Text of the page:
If we learn to see menstruation as reproductive labour, we can then can see menstruating women as labourers with rights, including the right to choice of work.
I was 11 years old when I first got my period and for many years, I struggled to make sense of it. Not because I didn’t know what it was – in fact, my mother was a sexuality educator and by accompanying her to workshops, I had mastered the art of drawing the uterus at the age of five. Rather, the source of my confusion and trouble were the mixed and often contradictory messages about menstruation that were unleashed on me. My parents saw my menarche as a rite of passage and celebrated the little ‘achievement’ with a gift. My grandmother was simply happy that there was ‘proof’ I could bear her great-grandchildren one day. She died before there were any, but I like to think she was satisfied with the evidence at least. At the same time, she urged me to hide this proof – to not talk about it openly, not let anyone see me with sanitary napkins and so on. Even in school, we spoke about this in hushed ‘whispers’ and nursed the collective phobia of our white skirts getting that infamous red stain that sent girls down spirals of tears and shame in front of teachers and classmates, especially boys. Though my mother went to great lengths to explain how ‘normal’ everything was, I was nevertheless besieged with a morbid fear and sense of shame attached to the whole affair and it was years until I could shake it off.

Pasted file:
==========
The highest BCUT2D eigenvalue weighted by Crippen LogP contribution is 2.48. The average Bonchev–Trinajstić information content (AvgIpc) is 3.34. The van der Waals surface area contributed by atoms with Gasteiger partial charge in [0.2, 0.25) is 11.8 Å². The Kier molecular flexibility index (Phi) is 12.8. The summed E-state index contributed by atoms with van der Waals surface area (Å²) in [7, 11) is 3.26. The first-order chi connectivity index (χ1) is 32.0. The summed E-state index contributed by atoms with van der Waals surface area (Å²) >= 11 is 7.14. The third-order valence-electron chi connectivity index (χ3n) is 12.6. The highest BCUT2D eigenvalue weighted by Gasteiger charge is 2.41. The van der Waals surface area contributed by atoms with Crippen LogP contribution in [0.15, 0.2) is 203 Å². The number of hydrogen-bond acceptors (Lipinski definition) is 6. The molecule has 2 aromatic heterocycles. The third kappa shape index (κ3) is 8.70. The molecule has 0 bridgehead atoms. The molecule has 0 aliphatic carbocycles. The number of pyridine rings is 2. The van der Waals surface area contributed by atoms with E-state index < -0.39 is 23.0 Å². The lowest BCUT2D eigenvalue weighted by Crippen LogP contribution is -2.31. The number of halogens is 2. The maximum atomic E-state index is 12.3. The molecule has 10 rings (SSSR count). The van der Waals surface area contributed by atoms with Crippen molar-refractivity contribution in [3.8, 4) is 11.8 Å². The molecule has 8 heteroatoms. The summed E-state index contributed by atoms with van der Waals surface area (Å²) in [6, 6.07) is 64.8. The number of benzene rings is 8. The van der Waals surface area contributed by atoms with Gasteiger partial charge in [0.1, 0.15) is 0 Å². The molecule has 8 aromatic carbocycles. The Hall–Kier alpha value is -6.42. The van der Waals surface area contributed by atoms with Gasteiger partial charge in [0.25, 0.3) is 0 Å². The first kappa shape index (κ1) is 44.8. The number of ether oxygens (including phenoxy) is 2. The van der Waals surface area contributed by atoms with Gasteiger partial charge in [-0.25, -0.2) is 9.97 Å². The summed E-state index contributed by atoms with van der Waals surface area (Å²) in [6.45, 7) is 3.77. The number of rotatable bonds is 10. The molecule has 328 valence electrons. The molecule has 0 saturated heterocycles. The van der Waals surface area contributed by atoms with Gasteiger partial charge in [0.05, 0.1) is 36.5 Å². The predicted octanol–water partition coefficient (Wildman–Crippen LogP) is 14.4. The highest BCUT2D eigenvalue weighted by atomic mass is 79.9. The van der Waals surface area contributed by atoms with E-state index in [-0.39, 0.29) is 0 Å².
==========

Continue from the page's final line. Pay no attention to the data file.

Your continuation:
Recently, I was reminded of these ‘mixed signals’ surrounding menstruation after getting sucked into the debates on menstrual leave that erupted on social media when a company in Mumbai announced it would give its women employees a first-day-of-period (FOP) leave. For the past month, I’ve read opinions that vary from calling menstrual leave ‘silly’, berating women for giving in to this ‘weakness’ and worrying about all the ‘extra work’ men will now have to shoulder, to labelling women the ‘world’s biggest hypocrites’ for creating such a racket about equality and then demanding ‘special benefits’.
Some are on the fence, concerned about the misuse of such leaves, the surveillance women will have to undergo to avail of the leave, the impact on women being hired and the marginalisation of most women workers engaged in informal occupations. Very few people have applauded this step and those who have extended their support, have spoken of the normality of period pain and of the need to mainstream women (and their periods) into work culture. The same company that initiated the FOP leave is now petitioning the government to enshrine menstrual leave into a national policy.